Top of the Rocky Mountains

Mount Elbert & Missouri Mountain
Friday – Sunday, September 16-18, 2016

After only hiking one new fourteener this year, I knew I had to get out this weekend to at least try to get another one or two in before snow started sticking around in the high country. It’s been a couple of years since the last time I visited the Sawatch Range, so I thought it would be a good idea to head that way for a change. Then I figured that I might as well go for Mount Elbert (14,433), the highest peak in Colorado and the Rocky Mountains. It’s second only to Mount Whitney (14,508) in the contiguous United States.

I left right after work on Friday afternoon and headed straight into the mountains. After a quick dinner in Rifle I drove through Aspen and then over Independence Pass to the Twin Lakes area. I drove up the rough road to the trailhead for the South Elbert Trail (East Ridge) and found a campsite just after sunset. It had been a long day and I was planning on an alpine start in the morning, so I quickly got to bed and fell asleep.

I caught warm light on La Plata Peak (14,336) shortly before sunset as I drove down the east side of Independence Pass.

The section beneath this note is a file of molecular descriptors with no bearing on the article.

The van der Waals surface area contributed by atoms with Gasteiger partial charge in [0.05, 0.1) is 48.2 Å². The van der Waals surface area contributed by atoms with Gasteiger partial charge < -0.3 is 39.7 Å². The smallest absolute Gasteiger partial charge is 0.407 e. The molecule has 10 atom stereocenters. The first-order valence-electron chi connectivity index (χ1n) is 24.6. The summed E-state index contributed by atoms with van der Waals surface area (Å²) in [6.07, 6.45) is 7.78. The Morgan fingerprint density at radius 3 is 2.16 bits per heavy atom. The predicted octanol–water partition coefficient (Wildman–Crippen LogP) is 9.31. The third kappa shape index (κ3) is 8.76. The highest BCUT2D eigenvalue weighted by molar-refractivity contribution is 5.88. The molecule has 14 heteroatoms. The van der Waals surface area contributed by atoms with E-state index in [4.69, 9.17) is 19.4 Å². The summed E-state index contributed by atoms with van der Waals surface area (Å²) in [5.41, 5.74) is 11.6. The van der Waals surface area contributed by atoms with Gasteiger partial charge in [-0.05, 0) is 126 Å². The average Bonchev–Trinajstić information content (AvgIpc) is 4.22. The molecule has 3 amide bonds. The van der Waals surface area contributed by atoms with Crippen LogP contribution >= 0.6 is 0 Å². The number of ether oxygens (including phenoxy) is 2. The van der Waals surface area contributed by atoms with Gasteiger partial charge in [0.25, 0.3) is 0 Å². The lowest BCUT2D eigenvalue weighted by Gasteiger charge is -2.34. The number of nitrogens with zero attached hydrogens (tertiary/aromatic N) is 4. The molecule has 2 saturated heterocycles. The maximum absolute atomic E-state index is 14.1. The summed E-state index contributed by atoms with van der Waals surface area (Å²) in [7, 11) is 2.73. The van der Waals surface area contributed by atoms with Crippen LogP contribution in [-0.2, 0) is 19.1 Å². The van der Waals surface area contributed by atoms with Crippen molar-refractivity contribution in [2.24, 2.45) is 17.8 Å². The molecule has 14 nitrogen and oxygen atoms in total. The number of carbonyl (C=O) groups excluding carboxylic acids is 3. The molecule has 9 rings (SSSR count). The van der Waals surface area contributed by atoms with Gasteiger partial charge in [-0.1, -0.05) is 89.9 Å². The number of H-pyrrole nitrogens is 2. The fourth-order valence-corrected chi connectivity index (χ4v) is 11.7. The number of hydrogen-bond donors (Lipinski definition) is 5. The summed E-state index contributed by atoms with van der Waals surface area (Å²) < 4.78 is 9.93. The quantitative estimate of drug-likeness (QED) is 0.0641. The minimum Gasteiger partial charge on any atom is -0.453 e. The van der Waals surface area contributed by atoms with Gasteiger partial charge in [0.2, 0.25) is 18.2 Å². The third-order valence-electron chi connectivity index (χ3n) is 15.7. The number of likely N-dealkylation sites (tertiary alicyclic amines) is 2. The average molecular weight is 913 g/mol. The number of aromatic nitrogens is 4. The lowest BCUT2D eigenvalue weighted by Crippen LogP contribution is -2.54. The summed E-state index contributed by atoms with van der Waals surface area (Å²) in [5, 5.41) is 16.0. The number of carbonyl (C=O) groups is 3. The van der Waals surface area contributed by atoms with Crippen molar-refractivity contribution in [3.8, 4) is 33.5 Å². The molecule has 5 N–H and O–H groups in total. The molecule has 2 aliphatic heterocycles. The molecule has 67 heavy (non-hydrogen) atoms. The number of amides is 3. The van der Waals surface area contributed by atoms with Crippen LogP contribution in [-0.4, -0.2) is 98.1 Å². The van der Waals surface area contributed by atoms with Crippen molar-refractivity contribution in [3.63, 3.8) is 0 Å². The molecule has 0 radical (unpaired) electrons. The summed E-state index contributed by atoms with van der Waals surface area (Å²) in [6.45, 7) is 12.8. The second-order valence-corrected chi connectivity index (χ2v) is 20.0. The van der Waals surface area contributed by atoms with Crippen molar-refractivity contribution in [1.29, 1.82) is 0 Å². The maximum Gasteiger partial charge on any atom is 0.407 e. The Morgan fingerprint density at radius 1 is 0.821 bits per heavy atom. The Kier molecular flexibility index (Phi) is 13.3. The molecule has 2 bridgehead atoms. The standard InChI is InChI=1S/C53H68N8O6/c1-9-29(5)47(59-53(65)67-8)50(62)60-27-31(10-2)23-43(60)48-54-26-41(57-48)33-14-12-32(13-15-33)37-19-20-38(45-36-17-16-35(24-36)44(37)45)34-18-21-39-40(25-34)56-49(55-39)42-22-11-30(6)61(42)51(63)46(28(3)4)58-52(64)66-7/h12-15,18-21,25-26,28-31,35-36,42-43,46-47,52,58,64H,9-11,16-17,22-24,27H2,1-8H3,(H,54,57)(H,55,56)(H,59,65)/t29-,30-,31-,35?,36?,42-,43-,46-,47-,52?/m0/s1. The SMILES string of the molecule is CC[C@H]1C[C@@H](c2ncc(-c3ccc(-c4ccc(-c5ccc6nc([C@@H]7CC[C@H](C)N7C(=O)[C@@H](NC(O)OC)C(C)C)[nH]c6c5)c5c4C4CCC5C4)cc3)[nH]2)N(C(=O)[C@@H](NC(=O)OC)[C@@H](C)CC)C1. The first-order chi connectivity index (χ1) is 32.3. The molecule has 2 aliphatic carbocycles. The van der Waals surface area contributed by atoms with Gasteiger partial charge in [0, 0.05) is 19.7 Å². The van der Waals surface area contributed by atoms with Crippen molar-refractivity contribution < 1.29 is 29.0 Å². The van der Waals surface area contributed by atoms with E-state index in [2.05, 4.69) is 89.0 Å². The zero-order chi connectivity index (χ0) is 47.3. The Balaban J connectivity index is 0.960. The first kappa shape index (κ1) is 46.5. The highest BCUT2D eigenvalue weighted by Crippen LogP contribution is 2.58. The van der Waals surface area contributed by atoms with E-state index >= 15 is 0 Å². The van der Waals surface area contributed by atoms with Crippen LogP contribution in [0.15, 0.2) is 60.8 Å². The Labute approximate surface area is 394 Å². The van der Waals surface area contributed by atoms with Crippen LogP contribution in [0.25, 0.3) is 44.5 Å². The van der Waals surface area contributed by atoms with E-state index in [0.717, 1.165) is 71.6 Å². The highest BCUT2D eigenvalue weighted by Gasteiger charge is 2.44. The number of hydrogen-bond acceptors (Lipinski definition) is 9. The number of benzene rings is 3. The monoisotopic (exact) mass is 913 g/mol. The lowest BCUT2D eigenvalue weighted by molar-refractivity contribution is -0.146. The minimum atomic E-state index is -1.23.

La Plata Sunset

On Saturday morning I woke up to my alarm at 4:00am and drove the rest of the way to the trailhead. I started hiking by 4:30am with the light of my headlamp leading the way. Though the moon was out and almost full, it didn’t provide me with much light in the trees at the beginning of the trail. The trail starts out by following part of the Colorado Trail but shortly turns off and starts climbing the East Ridge all the way to the summit. I caught the sunrise well above treeline on the ridge and made it to the summit by about 8:00am. I was surprised and happy to have the summit all to myself for at least a half an hour and then I started to head back down. From the top I enjoyed the view of Mount Massive (14,421) and many other surrounding peaks. Since the trail wasn’t too steep and was in good shape for much of the way, the hike back down only took me about 2 hours.

The Twin Lakes and Mount Elbert Forebay below in the very early light of dawn. The highest peak on the horizon in the middle is West Buffalo Peak (13,326) and you can see Pikes Peak (14,110) off to the left sticking up above the darker Mosquito Range.

Twin Lakes Dawn

The first light of the day strikes the top of Mount Elbert above me.